Broadband service providers, which received millions of dollars in grants to roll out high-speed Internet in Wisconsin, have failed to document what they actually spent on their projects, according to a new report from the state Legislative Audit Bureau.
The bureau said it reviewed grants administered by the Wisconsin Public Service Commission under two federal programs: the Coronavirus Aid, Relief and Economic Security (CARES) Act and the American Rescue Plan Act (ARPA).
The report raised concerns about spending oversight.
For example, almost all of the 384 supporting documents reviewed by the PSC for CARES Act reimbursements did not provide information on what grantees actually paid to build their projects.
In addition, the PSC did not document efforts to verify that grantees had built the high-speed Internet infrastructure for which they had received compensation.
In addition, there was a lack of transparency in the decision-making process regarding the granting of subsidies.
An estimated 650,000 Wisconsin residents do not have access to high-speed Internet, also known as broadband. Hundreds of millions of dollars in state and federal grants have been poured into solving the problem, and much more spending is yet to come.
“However, without written procedures, documented verification efforts, or proper cost accounting, it is still unclear whether these dollars are being used optimally and optimally,” Sen. Robert Cowles, a Green Bay Republican, said in a statement.
“The lack of oversight by PSC and the rewriting of application criteria after applications have been submitted has severely eroded my confidence in the agency’s ability to provide future broadband grants,” Cowles said.
The Public Service Commission has used ARPA funds to award 83 broadband grants totaling nearly $100 million. It has used CARES Act funds on 12 grants totaling $5.4 million.
However, the Legislative Audit Bureau said the PSC failed to establish comprehensive written program guidelines for ARPA spending and did not consistently follow its grant application directions when deciding which projects to fund.
There were issues with the way CARES Act grantees were reimbursed.
“We found that 337 of the 384 documents were invoices and 47 documents were pay slips, receipts and easement contracts. (But) an invoice is not proof that a vendor has paid a fee, since, for example, a vendor may accept payment for less than the full invoice amount,” the report said.
It was also unclear where exactly the service was implemented or improved.
Random sampling, the PSC said, is an attempt to verify that grant recipients have built the broadband networks for which they were paid and that the service has been provided. However, according to the report, the agency has not provided any evidence of the CARES Act grants.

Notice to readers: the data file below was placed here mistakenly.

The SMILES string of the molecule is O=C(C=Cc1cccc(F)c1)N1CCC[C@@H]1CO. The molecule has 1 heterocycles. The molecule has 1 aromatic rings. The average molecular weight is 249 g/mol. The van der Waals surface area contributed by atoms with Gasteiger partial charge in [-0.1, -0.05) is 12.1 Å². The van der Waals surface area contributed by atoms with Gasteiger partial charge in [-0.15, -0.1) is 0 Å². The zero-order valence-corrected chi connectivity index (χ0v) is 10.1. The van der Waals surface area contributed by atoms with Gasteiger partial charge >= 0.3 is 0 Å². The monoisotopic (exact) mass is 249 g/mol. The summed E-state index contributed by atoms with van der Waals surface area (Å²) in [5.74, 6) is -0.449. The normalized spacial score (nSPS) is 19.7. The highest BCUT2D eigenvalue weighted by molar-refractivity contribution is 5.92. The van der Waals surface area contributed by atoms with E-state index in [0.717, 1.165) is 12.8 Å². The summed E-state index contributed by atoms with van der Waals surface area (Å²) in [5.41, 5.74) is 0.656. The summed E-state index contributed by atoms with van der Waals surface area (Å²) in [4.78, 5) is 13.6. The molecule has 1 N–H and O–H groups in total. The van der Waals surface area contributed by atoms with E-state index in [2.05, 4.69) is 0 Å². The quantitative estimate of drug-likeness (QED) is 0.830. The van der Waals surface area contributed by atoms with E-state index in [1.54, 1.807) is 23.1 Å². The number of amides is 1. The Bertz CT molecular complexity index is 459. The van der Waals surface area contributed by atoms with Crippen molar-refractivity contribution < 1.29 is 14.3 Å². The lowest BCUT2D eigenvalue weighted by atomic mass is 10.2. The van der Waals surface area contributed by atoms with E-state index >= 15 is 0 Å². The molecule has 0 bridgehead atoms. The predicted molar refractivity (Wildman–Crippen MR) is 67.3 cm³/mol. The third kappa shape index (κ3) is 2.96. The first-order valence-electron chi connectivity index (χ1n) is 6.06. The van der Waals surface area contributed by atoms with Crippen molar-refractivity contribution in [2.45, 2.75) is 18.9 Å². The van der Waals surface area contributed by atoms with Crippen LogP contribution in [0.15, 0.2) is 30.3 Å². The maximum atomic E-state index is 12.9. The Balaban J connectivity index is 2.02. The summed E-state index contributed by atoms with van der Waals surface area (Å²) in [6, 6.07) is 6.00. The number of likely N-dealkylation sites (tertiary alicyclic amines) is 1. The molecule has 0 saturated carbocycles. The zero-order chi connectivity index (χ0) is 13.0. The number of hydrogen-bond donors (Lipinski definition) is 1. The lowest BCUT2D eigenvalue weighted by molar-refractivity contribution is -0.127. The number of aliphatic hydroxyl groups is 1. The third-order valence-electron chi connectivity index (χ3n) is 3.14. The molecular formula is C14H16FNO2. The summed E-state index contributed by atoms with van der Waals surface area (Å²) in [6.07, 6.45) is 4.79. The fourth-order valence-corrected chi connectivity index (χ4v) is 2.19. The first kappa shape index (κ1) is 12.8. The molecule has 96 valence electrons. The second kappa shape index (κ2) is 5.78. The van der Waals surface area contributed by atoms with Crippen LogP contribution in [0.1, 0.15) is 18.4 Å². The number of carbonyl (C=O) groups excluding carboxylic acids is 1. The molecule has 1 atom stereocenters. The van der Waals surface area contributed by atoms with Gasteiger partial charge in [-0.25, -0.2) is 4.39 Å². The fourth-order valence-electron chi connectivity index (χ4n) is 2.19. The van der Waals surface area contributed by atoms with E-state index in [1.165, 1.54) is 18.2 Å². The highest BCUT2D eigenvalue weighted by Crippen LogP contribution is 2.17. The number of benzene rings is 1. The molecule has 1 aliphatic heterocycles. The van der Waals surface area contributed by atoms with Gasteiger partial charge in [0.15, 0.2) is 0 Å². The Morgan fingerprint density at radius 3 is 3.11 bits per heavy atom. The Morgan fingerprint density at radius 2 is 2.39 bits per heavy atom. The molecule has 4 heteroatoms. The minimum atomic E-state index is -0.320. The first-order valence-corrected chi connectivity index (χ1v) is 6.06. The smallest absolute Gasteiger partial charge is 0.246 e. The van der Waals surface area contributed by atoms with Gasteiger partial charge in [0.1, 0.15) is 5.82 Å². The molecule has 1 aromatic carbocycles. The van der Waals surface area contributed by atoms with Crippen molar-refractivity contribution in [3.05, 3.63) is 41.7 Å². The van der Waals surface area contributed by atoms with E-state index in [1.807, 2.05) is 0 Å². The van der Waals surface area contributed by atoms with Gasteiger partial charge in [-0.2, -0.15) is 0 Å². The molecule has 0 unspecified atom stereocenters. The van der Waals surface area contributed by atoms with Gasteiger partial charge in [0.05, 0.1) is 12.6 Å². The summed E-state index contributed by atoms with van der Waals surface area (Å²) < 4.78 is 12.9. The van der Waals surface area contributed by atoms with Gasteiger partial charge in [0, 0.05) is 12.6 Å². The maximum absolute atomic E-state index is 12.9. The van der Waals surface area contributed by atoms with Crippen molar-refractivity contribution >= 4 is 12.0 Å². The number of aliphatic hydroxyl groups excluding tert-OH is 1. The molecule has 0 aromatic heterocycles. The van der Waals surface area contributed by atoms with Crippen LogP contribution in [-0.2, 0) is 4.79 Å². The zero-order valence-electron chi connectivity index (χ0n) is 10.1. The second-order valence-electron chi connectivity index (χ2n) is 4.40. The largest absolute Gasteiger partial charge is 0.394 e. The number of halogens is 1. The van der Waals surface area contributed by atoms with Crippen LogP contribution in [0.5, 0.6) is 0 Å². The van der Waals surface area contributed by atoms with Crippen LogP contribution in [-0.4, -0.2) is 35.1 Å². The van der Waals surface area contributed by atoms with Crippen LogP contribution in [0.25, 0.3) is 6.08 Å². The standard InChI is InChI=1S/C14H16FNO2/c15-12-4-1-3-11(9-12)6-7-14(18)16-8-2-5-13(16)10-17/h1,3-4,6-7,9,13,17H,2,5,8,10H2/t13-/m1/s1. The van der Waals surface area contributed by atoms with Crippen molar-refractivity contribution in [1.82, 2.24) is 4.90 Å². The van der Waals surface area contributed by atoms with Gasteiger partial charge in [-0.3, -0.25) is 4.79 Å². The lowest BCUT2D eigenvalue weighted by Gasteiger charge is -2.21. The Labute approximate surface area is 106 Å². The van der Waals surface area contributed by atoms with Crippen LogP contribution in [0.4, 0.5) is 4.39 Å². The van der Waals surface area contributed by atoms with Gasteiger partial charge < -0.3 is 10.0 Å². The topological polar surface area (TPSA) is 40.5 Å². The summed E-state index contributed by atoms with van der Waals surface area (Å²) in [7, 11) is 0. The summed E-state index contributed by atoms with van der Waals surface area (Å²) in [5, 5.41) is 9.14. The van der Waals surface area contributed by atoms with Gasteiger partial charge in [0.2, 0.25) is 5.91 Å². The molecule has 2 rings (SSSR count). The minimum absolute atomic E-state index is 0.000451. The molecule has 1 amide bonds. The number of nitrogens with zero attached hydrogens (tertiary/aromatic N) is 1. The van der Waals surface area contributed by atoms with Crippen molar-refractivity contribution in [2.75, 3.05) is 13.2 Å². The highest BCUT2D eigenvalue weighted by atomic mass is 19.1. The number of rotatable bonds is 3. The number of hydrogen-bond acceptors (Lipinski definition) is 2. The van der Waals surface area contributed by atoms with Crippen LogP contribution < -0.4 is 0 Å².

“PSC does not have its contacts with businesses and residents in the areas covered by the projects, its attempts to determine whether it is possible to order broadband service at locations in those areas, nor the information it had received from the Federal Communications Commission , documented,” the report said.
There was a lack of transparency in the ARPA grant decision-making process.
A panel of four, including three PSC staff and one from the Ministry of Public Instruction, evaluated the applications and made recommendations to the PSC’s three politically appointed commissioners.
“We asked PSC to provide us with the scores that the panel members assigned to each grant application because we expected that PSC would have retained evidence of how the applications were evaluated,” the report reads. However, the agency said it did not collect this information because it was believed to be personal notes from the panel members.
The Legislative Audit Bureau recommended that the PSC make several changes in its oversight of broadband spending and report progress to the Joint Legislative Audit Committee by Nov. 15.
The PSC said it disagreed with parts of the reimbursement report.
It’s worth noting that the audit found no errors or improper spending, PSC Chair Rebecca Cameron Valcq said in a letter to the Legislative Audit Bureau.
“Each of the reimbursement requests was supported in accordance with federal guidelines and the grant agreement and was accurate,” she said.
PSC Commissioner Ellen Nowak, a Republican, criticized how the agency managed federal funding for broadband grants.
She said there has been a rush to get the CARES Act grants “out the door” and that has resulted in bad decisions.
“Unlike in the previous granting procedure, the only approval criterion in this procedure was whether the applicant believed he could spend the money by the end of 2020,” she said.
Of the three commissioners, Nowak cast the only vote against these awards.
“Although not required by the CARES Act, requiring applicants to provide equivalent federal dollars would have allowed us to achieve the same level of broadband deployment but at a lower cost to taxpayers,” she said.
Nowak said projects previously rejected by the commission have been approved under CARES.
“All of a sudden they became worthy just because we had money on the table and it had to be spent by the end of the year,” she said.
In June, the PSC awarded $125 million in broadband rollout grants to 71 projects aimed at reaching approximately 83,000 homes and 4,600 businesses.
The projects will impact 45 counties, according to the agency, bringing new or improved Internet access to unserved and underserved areas. In total, there were 194 applications requesting more than $495 million in funding.
The Legislative Audit Bureau did not look at federally funded broadband grants, although its review of PSC-administered CARES and ARPA grants raised questions about the overall grant approval process and oversight.
“I think this just goes to show that the whole program needs to be fundamentally changed,” Nowak said.